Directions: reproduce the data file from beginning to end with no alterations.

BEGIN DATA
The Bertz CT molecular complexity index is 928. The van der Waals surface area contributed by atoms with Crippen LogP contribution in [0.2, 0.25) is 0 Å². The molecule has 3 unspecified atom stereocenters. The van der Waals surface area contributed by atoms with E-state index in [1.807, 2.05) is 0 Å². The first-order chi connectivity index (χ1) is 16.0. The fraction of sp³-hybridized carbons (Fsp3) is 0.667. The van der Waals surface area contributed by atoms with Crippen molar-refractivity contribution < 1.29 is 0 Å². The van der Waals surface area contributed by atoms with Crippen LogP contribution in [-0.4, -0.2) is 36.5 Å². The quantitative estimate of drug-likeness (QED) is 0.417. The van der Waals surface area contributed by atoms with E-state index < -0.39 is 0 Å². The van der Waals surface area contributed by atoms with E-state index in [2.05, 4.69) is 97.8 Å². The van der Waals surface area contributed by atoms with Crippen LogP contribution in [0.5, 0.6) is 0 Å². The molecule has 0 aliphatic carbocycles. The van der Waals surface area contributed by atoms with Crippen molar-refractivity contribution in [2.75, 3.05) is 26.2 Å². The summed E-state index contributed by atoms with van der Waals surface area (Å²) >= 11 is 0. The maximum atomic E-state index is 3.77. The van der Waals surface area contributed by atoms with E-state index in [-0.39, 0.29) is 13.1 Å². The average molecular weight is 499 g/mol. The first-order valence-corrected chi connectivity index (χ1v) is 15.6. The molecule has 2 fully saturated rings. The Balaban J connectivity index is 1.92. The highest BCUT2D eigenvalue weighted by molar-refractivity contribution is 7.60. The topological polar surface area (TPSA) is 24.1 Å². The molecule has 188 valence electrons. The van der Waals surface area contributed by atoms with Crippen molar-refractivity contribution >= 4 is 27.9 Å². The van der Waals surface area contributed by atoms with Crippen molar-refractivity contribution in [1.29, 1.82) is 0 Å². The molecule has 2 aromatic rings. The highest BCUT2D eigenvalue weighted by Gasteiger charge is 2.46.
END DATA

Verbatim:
The Bertz CT molecular complexity index is 928. The van der Waals surface area contributed by atoms with Crippen LogP contribution in [0.2, 0.25) is 0 Å². The molecule has 3 unspecified atom stereocenters. The van der Waals surface area contributed by atoms with E-state index in [1.807, 2.05) is 0 Å². The first-order chi connectivity index (χ1) is 16.0. The fraction of sp³-hybridized carbons (Fsp3) is 0.667. The van der Waals surface area contributed by atoms with Crippen molar-refractivity contribution < 1.29 is 0 Å². The van der Waals surface area contributed by atoms with Crippen LogP contribution in [-0.4, -0.2) is 36.5 Å². The quantitative estimate of drug-likeness (QED) is 0.417. The van der Waals surface area contributed by atoms with E-state index < -0.39 is 0 Å². The van der Waals surface area contributed by atoms with E-state index in [2.05, 4.69) is 97.8 Å². The van der Waals surface area contributed by atoms with Crippen LogP contribution in [0.5, 0.6) is 0 Å². The molecule has 0 aliphatic carbocycles. The van der Waals surface area contributed by atoms with Crippen molar-refractivity contribution in [2.75, 3.05) is 26.2 Å². The summed E-state index contributed by atoms with van der Waals surface area (Å²) >= 11 is 0. The maximum atomic E-state index is 3.77. The van der Waals surface area contributed by atoms with E-state index in [-0.39, 0.29) is 13.1 Å². The average molecular weight is 499 g/mol. The first-order valence-corrected chi connectivity index (χ1v) is 15.6. The molecule has 2 fully saturated rings. The Balaban J connectivity index is 1.92. The highest BCUT2D eigenvalue weighted by molar-refractivity contribution is 7.60. The topological polar surface area (TPSA) is 24.1 Å². The molecule has 188 valence electrons. The van der Waals surface area contributed by atoms with Crippen molar-refractivity contribution >= 4 is 27.9 Å². The van der Waals surface area contributed by atoms with Crippen molar-refractivity contribution in [1.29, 1.82) is 0 Å². The molecule has 2 aromatic rings. The highest BCUT2D eigenvalue weighted by Gasteiger charge is 2.46.